His apple business took War regularly to Delhi. That is where he first came in contact with the BJP. “I got in touch with some BJP members after sharing my worries with some business friends,” he said. “I wanted security and safety for my family. They put me in touch with senior BJP leader and RSS pracharak Kidar Nath Sahni. He wrote me a letter of recommendation and asked me to meet then state BJP chief Chaman Lal Gupta. I met Gupta, but it was his successor Vaid Vishnu Dutt who finally got encouraged me to join politics.”
War formally joined the BJP in June 1996, making him one of the Hindutva party’s first Kashmiri Muslim members. He is now state vice president of its Kissan Morcha.
The same year, War contested his first election, from his home constituency of Rafiabad. He has participated in every Assembly election since, but failed to win. This is the first time he is contesting a Lok Sabha election. For War, the mandate suits the “kind of work” he wants to do.
“There are certain mega projects that the state government cannot afford to undertake in Jammu and Kashmir,” he explained. “It’s only the Centre that can execute them. I want to work in that area. My other concern is to address unemployment in Kashmir.”
War dismissed fears about the BJP seeking to revoke Articles 370 and 35A. No Indian government can afford to tamper with these provisions, he said. “If we had to remove Article 370 and Article 35A, we would have done it in the last five years,” he reasoned. “It cannot happen, nobody can fiddle with them. If it happens, the situation in Kashmir will become worse than in the 1990s. These issues are being raked up just to attract votes.”
Khalid Jehangir: ‘No space for budding politicians in regional parties’
Absence of “a space for budding political activists” in the regional parties is what persuaded Jehangir, 42, to join the BJP. “When I joined the BJP, Modi was not prime minister, just the prime ministerial candidate. Nor did we yet have a government in J&K,” said the former journalist from Ganderbal in Central Kashmir. “I joined the BJP because, as a Kashmiri who does not have a political legacy or whose father is not a minister or an MLA, I saw people like me had no space in the regional parties. They have shrunk the space for their own sons and relatives.”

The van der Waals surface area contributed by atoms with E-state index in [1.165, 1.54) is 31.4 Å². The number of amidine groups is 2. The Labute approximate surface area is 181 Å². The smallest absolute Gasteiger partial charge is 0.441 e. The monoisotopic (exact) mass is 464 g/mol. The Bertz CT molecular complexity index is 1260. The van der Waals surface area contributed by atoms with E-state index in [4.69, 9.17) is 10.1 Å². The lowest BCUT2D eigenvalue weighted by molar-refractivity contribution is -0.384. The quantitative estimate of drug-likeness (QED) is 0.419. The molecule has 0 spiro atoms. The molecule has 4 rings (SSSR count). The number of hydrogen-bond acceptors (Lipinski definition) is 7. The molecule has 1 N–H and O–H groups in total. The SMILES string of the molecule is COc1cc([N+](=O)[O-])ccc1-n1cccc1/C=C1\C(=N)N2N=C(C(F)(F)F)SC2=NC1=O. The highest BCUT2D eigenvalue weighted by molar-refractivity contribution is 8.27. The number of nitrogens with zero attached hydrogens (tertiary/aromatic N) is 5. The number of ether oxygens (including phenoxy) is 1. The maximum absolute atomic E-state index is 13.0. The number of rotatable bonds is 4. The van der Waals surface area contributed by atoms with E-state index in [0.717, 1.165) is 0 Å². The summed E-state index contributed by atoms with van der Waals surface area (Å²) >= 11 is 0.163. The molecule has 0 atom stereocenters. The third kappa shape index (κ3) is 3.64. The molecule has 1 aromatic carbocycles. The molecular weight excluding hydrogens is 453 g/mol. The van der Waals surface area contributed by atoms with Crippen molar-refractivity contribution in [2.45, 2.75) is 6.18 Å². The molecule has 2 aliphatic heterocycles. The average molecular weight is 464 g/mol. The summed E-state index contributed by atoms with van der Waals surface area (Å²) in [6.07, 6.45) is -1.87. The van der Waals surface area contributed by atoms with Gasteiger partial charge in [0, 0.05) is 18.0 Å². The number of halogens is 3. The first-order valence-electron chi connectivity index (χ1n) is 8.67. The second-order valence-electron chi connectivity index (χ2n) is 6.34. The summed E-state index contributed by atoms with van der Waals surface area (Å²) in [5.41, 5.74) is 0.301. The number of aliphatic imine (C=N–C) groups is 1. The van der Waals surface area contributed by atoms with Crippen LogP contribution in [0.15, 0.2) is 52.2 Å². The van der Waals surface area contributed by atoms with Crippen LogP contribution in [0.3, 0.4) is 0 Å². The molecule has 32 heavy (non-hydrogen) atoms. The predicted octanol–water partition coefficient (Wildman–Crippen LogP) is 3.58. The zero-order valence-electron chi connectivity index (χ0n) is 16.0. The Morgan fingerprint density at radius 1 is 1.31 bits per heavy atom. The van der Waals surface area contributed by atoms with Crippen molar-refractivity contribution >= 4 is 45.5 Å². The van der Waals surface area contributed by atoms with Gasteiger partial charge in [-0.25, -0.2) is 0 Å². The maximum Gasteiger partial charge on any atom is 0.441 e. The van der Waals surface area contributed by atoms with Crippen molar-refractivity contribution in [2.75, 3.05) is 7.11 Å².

Jehangir’s preference for the BJP may also have to do with how much say the Centre enjoys in Kashmir. “In J&K, all power flows from Delhi,” he pointed out. “Whether under the BJP or the Congress, Delhi holds an important decision-making status in the Kashmir policy. For me being in a national party means you can deliver here and you can give a good briefing about Kashmir to a senior leader in Delhi as well.”
According to Jehangir, Kashmir’s regional parties act like “brokers” with the Centre. “They get benefits from the Centre and get wealthy by hoodwinking people through wrong slogans like the Kashmir dispute will be solved which they never had a mandate for.”
Jehangir, fighting his first election, is one of the 12 candidates in the fray in Srinagar. He’s up against some heavyweights such as former Chief Minister and sitting MP Farooq Abdullah and the Peoples Democratic Party’s Aga Syed Mohsin.
Not that Jehangir is a political lightweight. He was welcomed to the BJP by Modi himself at a public rally in Jammu’s Hiranagar in 2014. He quickly rose through the ranks to become the party’s official state spokesperson. In 2017, he was made vice chairman of the public sector Jammu and Kashmir Project Construction Company.
As a Kashmiri Muslim, Jehangir says, he has never felt discriminated against in the Hindutva party. The BJP’s image as an anti-Muslim party is mere propaganda by its rivals to hoodwink voters in Muslim areas, he claimed. “I am seen as a member of the family,” he said. “There is no question of Hindu, Muslim or Sikh in the BJP.”